First Blackberry…now NTP is setting its sights on wireless email providers and targeting mobile devices such as PDAs, cell phones and smart phones that are capable of sending emails. What next… the laptop? NTP filed lawsuits against Verizon, AT&T, Sprint Nextel and T-Mobile claiming infringement of eight (8) of its patents. The lawsuits, filed in Federal District Court in Virginia, seek an injunction against the sale of these devices. Lawsuits like these threaten to deprive people of continued use of legitimately purchased products and services.
What makes these lawsuits so outrageous is that NTP doesn't even produce any products or services. All they did was acquire rights to about 50 patents, and sue companies that refuse to license its patents. The extremely broad scope of NTP's patents only makes matters worse by threatening to bring a wide range of products and services within its scope.
This is definitely a case for patent reform. Any reform effort must ensure that companies like NTP lose the incentive to make a business out of being infringed. In a previous post, I noted that under current law, courts have often awarded astronomical amounts of damages to prevailing patent holders. This encourages patent holding companies, like NTP, to sue for infringement and make a huge profit. Fortunately, efforts for reform are underway in Congress. The House has already passed the Patent Reform Bill (H.R. 1908) and the Senate is considering a similar Bill (S.1145). Both of these Bills propose to change the way damages are calculated for infringement by proportioning the damages to the value of the patent.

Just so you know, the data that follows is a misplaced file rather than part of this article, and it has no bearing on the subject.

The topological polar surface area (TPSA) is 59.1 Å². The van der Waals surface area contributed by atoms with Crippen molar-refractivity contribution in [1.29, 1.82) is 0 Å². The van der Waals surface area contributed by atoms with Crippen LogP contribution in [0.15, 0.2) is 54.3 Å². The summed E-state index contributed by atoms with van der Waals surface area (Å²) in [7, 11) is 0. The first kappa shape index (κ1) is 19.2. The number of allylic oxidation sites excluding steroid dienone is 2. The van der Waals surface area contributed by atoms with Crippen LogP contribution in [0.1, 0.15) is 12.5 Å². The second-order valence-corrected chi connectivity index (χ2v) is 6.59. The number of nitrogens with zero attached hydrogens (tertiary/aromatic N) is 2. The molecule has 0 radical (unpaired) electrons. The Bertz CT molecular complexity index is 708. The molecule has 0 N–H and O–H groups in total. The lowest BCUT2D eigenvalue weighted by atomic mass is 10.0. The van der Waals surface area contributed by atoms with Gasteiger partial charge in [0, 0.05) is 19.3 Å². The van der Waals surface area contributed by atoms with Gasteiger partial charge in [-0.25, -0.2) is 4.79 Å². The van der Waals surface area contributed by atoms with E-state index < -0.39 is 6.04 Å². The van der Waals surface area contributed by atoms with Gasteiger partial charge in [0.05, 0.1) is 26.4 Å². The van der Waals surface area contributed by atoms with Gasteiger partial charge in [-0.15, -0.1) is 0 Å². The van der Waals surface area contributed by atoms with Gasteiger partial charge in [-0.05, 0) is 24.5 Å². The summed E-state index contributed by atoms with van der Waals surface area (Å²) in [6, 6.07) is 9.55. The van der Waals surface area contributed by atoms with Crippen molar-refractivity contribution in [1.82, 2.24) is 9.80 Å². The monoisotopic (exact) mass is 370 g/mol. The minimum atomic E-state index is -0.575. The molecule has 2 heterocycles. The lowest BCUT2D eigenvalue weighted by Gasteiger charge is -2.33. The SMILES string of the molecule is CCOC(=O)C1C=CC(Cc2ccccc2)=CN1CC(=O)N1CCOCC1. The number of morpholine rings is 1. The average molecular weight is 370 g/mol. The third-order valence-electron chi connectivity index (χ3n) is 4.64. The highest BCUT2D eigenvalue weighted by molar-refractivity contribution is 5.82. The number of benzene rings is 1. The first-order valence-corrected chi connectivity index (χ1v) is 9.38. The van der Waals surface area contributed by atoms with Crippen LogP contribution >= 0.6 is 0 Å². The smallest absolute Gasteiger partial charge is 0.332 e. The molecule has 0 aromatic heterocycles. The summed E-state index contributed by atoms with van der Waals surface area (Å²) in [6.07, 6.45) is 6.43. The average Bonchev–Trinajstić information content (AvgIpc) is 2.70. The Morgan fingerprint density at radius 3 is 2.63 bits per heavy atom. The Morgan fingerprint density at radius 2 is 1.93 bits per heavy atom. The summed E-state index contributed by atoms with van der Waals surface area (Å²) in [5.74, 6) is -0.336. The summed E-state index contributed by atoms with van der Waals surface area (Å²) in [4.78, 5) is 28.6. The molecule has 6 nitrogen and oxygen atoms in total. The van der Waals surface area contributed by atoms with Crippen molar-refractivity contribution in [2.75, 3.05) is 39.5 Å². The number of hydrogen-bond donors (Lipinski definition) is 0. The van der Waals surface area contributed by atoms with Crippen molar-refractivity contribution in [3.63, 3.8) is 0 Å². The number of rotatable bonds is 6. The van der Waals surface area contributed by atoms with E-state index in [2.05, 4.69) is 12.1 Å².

Reform is also needed to ensure that patents as broad as NTP's are not issued by the USPTO. NTP's patents extend to all ways of sending emails using wireless communications regardless of the devices and methods used in the process. For example, if someone were to invent a method of receiving emails over a wireless medium, but used a different software program than NTP's, they would be infringing NTP's patents. This gives NTP a monopoly over technologies it didn't even invent. To prevent this from happening, patent examiners need to be aided in examining applications.
Both Bills contain provisions that allow third parties to submit relevant documents and aid patent examiners in finding prior art. The Bills also provide a mechanism called post-grant review, that would give parties a less expensive alternative to litigation, to settle questions of patent validity.
This is a significant first step.